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Nice tank and fish @Greggz, but I didn't realize you use co2. Don't you know that's cheating?
Hahahaha!!

Yeah, REAL planted tank enthusiasts find a way to grow plants like you with a desk lamp, and they don't even like getting their hands wet!
 

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Why
Here's from a couple of days ago.

Good luck to you. I am predicting it will be short lived membership here.

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wow....seeing this makes me realize how far I have to go. I look at my newly scaped nano tanks and then I realize how long it takes to get that level of beauty.
The most beautiful planted tanks I have seen are the ones that are well established. They have an 鈥渋t factor鈥 that I believe is a combination of the plants developing maturity plus the admiration of the dedication it takes to maintain the tank for that period of time.
鈥楶rops to Greggz...
 

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I mean those kind of tanks are not long term as fast growers want a monoculture and many stem plants really can't take pruning over and over..they tend to die out.
Why don't you check out his journal? All 5 years and over 3800 posts. Try to count how many times he's had to completely start over because the plants "died out".


I've grown more plants in my time.. I KNOW the score.
Well, your tank certainly doesn't look like a horticulturist's tank, that's for sure. Growing terrestrial plants and growing aquatic plants are two completely different things. I'm a relative newcomer to this hobby, and am excited to learn as much as I can. You would be wise to drop the ego and learn from people who have more botanical skill than most of us could learn in 5 lifetimes.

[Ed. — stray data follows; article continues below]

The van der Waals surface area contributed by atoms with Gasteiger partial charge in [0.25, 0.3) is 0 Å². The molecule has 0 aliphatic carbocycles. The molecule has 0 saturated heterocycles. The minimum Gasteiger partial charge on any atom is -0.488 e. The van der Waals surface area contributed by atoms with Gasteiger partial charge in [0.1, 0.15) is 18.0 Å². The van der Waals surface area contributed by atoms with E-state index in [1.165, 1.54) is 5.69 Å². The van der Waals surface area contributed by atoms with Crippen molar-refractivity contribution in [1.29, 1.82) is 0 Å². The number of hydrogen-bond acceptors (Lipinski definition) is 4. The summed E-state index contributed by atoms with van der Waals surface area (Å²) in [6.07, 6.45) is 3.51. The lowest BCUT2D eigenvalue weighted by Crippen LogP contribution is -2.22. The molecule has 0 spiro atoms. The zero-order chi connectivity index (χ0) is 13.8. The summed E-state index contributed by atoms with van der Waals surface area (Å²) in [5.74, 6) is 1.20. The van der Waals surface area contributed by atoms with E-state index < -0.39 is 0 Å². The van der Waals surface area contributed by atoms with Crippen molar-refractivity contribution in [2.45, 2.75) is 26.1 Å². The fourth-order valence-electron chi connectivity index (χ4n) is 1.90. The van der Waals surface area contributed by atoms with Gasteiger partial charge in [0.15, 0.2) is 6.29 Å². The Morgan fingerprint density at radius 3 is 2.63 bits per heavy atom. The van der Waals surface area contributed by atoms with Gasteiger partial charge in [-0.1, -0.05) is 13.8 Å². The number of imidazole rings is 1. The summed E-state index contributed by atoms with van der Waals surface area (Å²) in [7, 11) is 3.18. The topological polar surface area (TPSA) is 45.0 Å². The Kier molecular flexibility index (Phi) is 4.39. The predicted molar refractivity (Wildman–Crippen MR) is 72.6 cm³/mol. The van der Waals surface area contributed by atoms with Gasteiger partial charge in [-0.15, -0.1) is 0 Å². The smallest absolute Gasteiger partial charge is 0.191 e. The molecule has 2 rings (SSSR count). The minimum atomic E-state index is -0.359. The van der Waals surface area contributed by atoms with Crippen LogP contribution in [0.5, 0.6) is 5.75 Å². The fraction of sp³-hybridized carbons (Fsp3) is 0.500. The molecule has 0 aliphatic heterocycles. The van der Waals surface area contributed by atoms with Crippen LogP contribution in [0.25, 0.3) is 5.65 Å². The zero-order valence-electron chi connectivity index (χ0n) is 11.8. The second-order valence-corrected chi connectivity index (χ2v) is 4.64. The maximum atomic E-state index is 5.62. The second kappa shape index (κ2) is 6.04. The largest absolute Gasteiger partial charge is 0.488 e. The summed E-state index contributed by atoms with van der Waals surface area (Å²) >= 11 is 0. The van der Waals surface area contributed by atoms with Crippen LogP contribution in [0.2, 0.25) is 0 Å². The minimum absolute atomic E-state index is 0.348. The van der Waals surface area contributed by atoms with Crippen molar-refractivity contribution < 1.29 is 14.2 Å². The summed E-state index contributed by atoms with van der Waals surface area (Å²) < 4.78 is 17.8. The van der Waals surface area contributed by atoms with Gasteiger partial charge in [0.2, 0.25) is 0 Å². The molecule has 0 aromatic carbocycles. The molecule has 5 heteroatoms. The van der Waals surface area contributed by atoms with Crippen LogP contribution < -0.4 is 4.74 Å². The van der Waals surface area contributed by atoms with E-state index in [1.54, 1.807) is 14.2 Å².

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wow....seeing this makes me realize how far I have to go. I look at my newly scaped nano tanks and then I realize how long it takes to get that level of beauty.
The most beautiful planted tanks I have seen are the ones that are well established. They have an 鈥渋t factor鈥 that I believe is a combination of the plants developing maturity plus the admiration of the dedication it takes to maintain the tank for that period of time.
鈥楶rops to Greggz...
Thanks for the kind words, it's much appreciated.

And yes a tank does take time to become "established" and mature. Once it does, everything else is easier.
 

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Discussion Starter #46
Oh yeah ,I've seen the vids. What does any of that have to do with buying a piece of driftwood at great expense and then covering the grain,and color of the wood with plants? Like I said,you could use any branch from a local pond for that. So far..all the photos made my point...did you know my Bolbitis has eaten a great piece of ironwood?..lol. Hell,I might as well have used a hunk of old broken concrete!..would look the same.
I've repeated that and you don't seem to get it. I will not get into insults. After 50 years and professionals met and learned from over the years.. Eh,if you want to pay $75 for a hunk of artistic wood...then cover it in Anubias. Fine.
 

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Oh yeah ,I've seen the vids. What does any of that have to do with buying a piece of driftwood at great expense and then covering the grain,and color of the wood with plants?
I posted the pics and video because you requested it.

If I am not mistaken, I seem to remember you saying "Lets see greegy your masterpiece and fish" just a page back.

So I obliged you.

Since you critiqued my tank a bit, I guess I could do the same for yours. Out of kindness I will refrain.
 

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Discussion Starter #50
It looks fine. Just that once the plants grew in,you could have used branches from any plant.My point.